Um eine möglichst zuverlässige Auskunft über den Thatbestand zu erhalten, wandte ich mich am 2. Dezember vorigen Jahres brieflich an die Kaiserl. deutsche Gesandtschaft in Konstantinopel mit der Bitte um vorläufige Rekognoszirung, ob zur Zeit in Rodosto eine Manuskriptensammlung aufbewahrt liegt, und mit dem Vorsatz, im Falle einer bejahenden Antwort, an Ort und Stelle selbst nach der Handschrift des Hegesipp, Eusebius und anderer in dem genannten Katalog angeführter hervorragender Autoren zu suchen. Die Kaiserl. deutsche Gesandtschaft hat in entgegenkommender Weise, welche den grössten Dank verdient, es sich angelegen sein lassen, mich zu befriedigen. In einem Schreiben von 3. Januar d. J. erhielt ich die Mittheilung von dem glücklichen Umstand, dass in Rodosto sich eine deutsche Konsular-Agentur befindet, sowie dass der jetzige Verwalter derselben, Herr P. Asla, neben genauer Kenntniss des Ortes und seiner Bewohner die nöthige Bildung und Umsicht besitzt, um den gewünschten Auftrag auszuführen, und dazu den französisch geschriebenen Bericht des genannten Herrn selbst.
Gemäss demselben haben sich thatsächlich in der dortigen bischöflichen Residenz bis zum Jahre 1838 werthvolle handschriftliche Dokumente befunden, welche vor langer Zeit durch Mitglieder einer von der Insel Leros stammenden Familie Namens Lerei aus den Klöstern und aus den Händen von Privaten zu einer Bibliothek zusammengestellt worden sind. Aber durch eine in dem genannten Jahre ausgebrochene Feuersbrunst ist der ganze Bestand derselben zerstört worden, und der noch etwa in Händen von Privaten verbliebene Rest Rodosto’er Handschriften hat bereits anderweitige Käufer gefunden. Gegenwärtig ist in Rodosto nur noch eine einzige alte Handschrift vorhanden. Sie gehört dem dortigen griechischen Verein [Σόλλογος], trägt weder ein Datum noch den Namen des Verfassers und ist nach Angabe eines ungenannten russischen Archäologen, der sie vor einigen Jahren studirt hat, geographischhistorischen Inhaltes.
Mit Bedanern werden die Theologen und klassischen Philologen diese Bescheinigung des Unterganges der Bibliothek von Rodosto lesen. Doch ist meine Nachforschung nicht ganz ohne positiven Gewinn. Denn durch sie wird die Glaubwürdigkeit des Wiener Katalogs erheblich gesteigert. Wenn aber derselbe keine leere Büchertitelsammlung, sondern ein wirkliches Handschriftenverzeichniss ist, dann verlohnt es sich, nach dem Verbleib der übrigen durch ihn inventarisirte’n Bibliotheken noch gründlicher, als es bisher geschehen konnte, zu suchen.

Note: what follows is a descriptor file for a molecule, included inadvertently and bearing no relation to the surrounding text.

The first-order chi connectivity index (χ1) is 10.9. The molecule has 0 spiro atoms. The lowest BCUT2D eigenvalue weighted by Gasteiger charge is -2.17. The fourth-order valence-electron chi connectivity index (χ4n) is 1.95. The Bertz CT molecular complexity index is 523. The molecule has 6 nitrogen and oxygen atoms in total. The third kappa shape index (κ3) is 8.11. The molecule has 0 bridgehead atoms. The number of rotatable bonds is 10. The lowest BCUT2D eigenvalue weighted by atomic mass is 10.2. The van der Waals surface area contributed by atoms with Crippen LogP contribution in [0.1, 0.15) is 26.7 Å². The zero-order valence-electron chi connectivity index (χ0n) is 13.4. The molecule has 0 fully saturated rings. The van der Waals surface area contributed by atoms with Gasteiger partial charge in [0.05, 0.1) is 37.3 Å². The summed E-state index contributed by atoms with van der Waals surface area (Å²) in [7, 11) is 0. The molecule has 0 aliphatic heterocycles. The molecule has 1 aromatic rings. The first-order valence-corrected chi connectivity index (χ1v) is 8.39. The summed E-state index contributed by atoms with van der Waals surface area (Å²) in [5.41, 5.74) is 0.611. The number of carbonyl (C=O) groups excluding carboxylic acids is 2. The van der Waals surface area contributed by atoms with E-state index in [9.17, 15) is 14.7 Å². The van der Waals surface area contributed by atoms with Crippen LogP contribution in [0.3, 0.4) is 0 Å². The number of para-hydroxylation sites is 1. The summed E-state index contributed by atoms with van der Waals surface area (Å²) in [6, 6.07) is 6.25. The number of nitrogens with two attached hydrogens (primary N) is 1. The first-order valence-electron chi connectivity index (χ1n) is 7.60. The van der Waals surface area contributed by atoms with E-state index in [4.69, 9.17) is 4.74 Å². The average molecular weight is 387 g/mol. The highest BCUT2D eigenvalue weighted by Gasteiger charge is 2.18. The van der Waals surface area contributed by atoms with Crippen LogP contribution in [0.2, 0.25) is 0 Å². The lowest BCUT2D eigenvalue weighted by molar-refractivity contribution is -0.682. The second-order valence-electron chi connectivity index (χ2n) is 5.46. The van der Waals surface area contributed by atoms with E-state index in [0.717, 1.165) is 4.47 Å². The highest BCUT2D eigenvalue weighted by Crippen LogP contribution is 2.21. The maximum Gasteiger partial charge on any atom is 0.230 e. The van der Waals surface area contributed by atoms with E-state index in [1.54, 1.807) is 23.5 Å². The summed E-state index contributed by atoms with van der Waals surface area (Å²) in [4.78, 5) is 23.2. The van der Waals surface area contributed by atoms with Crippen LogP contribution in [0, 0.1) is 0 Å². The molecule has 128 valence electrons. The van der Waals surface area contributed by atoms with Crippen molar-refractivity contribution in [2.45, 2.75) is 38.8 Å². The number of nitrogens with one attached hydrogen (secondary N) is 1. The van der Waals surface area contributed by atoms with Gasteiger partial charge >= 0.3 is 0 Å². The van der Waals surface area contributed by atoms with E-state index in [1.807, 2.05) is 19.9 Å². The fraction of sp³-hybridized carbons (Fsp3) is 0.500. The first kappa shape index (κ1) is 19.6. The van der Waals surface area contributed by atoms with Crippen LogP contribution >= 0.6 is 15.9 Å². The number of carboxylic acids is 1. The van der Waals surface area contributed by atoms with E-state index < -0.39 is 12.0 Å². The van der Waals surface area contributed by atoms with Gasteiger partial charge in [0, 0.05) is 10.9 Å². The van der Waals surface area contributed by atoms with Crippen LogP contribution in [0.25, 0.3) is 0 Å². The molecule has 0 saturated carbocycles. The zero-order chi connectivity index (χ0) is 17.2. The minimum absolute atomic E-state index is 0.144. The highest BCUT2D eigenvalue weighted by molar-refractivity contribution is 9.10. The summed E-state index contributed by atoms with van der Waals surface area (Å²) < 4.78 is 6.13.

Bonn. – Bratke.
June 9th, 2011 by Roger Pearse
At the British Library manuscripts blog, Julian Harrison is paying attention, and well done to him. In response to comments like those here, he’s today posted a list of the 25 newly uploaded manuscripts. Here it is, with extra text by me.
- Additional MS 4949 – 12th c. four gospels
- Additional MS 4950 – 13th c. Matthew, Mark, a summary of Luke, and a page of stuff from Eusebius on Jesus and the Evangelists “Ex Eusebio Chronicis”. Anyone able to read any of the last?
- Additional MS 4951 – 13th c. Luke, John, Menologion, plus a colophon.
- Additional MS 5107 – 1159 AD. Eusebius, letter to Carpianus, with a bit of a canon table, then the 4 gospels.
- Additional MS 5111 – 6-12th century. Eusebius to Carpianus, canons, plus Matthew and Mark.
- Additional MS 5112 – 12th c. Luke, John, and 3 leaves of a patristic florilegium. Clearly written, this one! But I can’t make out any names.
- Additional MS 5117 – 1326-1457. 4 gospels, Eusebius to Carpianus, and a couple of other late things.
- Additional MS 10057 – 14-16th c. Euripedes!!! – 3 plays: the Hecuba, Orestes, and Phoenissae, plus scholia!
- Additional MS 11870 – 11th c. Metaphrastes, Saints’ Lives for September.
- Additional MS 14771 – 10th c. Gregory Nazianzen!!! — a bunch of his orations (1, 45, 44, 41, 21, 15, 38, 43, 39, 40, 11, 14, 42, 16), including the funeral oration for Basil the Great. The ms. starts with a table of contents in red uncial. I was once told such tables of contents were rare! This manuscript once belonged to Niccolo Niccoli in Florence, then to the monastery of St. Mark, where Niccoli’s books went after his death. Evidently someone stole it and sold it on.